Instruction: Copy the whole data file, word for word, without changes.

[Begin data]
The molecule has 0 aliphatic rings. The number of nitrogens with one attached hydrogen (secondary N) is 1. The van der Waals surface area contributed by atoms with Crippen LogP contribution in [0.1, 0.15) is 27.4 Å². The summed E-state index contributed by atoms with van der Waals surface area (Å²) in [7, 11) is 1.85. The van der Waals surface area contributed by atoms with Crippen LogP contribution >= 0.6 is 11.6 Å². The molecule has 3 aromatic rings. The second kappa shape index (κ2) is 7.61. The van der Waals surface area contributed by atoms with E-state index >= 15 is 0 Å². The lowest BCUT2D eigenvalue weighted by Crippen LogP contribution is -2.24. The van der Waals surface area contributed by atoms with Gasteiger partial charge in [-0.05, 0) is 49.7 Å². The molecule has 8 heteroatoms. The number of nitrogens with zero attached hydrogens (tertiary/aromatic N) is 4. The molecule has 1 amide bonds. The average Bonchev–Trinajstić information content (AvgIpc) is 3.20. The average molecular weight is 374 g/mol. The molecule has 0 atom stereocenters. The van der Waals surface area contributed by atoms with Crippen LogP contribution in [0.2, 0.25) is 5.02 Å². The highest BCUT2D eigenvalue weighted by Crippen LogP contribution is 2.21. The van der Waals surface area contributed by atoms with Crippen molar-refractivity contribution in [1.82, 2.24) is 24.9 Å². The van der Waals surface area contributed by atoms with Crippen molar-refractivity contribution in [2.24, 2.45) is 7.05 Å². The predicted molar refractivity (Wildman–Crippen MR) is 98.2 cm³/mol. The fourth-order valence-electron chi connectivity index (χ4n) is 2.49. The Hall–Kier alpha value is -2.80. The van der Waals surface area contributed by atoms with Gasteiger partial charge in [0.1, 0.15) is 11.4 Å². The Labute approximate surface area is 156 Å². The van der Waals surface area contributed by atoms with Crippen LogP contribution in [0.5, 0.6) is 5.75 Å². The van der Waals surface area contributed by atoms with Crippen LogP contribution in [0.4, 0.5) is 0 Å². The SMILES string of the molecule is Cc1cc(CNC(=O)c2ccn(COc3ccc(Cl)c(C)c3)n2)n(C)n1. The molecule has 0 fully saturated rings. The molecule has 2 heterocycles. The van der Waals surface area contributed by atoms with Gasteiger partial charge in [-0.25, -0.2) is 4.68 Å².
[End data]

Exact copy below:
The molecule has 0 aliphatic rings. The number of nitrogens with one attached hydrogen (secondary N) is 1. The van der Waals surface area contributed by atoms with Crippen LogP contribution in [0.1, 0.15) is 27.4 Å². The summed E-state index contributed by atoms with van der Waals surface area (Å²) in [7, 11) is 1.85. The van der Waals surface area contributed by atoms with Crippen LogP contribution >= 0.6 is 11.6 Å². The molecule has 3 aromatic rings. The second kappa shape index (κ2) is 7.61. The van der Waals surface area contributed by atoms with E-state index >= 15 is 0 Å². The lowest BCUT2D eigenvalue weighted by Crippen LogP contribution is -2.24. The van der Waals surface area contributed by atoms with Gasteiger partial charge in [-0.05, 0) is 49.7 Å². The molecule has 8 heteroatoms. The number of nitrogens with zero attached hydrogens (tertiary/aromatic N) is 4. The molecule has 1 amide bonds. The average Bonchev–Trinajstić information content (AvgIpc) is 3.20. The average molecular weight is 374 g/mol. The molecule has 0 atom stereocenters. The van der Waals surface area contributed by atoms with Crippen LogP contribution in [0.2, 0.25) is 5.02 Å². The highest BCUT2D eigenvalue weighted by Crippen LogP contribution is 2.21. The van der Waals surface area contributed by atoms with Crippen molar-refractivity contribution in [1.82, 2.24) is 24.9 Å². The van der Waals surface area contributed by atoms with Crippen molar-refractivity contribution in [2.24, 2.45) is 7.05 Å². The predicted molar refractivity (Wildman–Crippen MR) is 98.2 cm³/mol. The fourth-order valence-electron chi connectivity index (χ4n) is 2.49. The Hall–Kier alpha value is -2.80. The van der Waals surface area contributed by atoms with Gasteiger partial charge in [0.1, 0.15) is 11.4 Å². The Labute approximate surface area is 156 Å². The van der Waals surface area contributed by atoms with Crippen LogP contribution in [0.5, 0.6) is 5.75 Å². The van der Waals surface area contributed by atoms with Crippen LogP contribution in [0.4, 0.5) is 0 Å². The SMILES string of the molecule is Cc1cc(CNC(=O)c2ccn(COc3ccc(Cl)c(C)c3)n2)n(C)n1. The molecule has 0 fully saturated rings. The molecule has 2 heterocycles. The van der Waals surface area contributed by atoms with Gasteiger partial charge in [-0.25, -0.2) is 4.68 Å².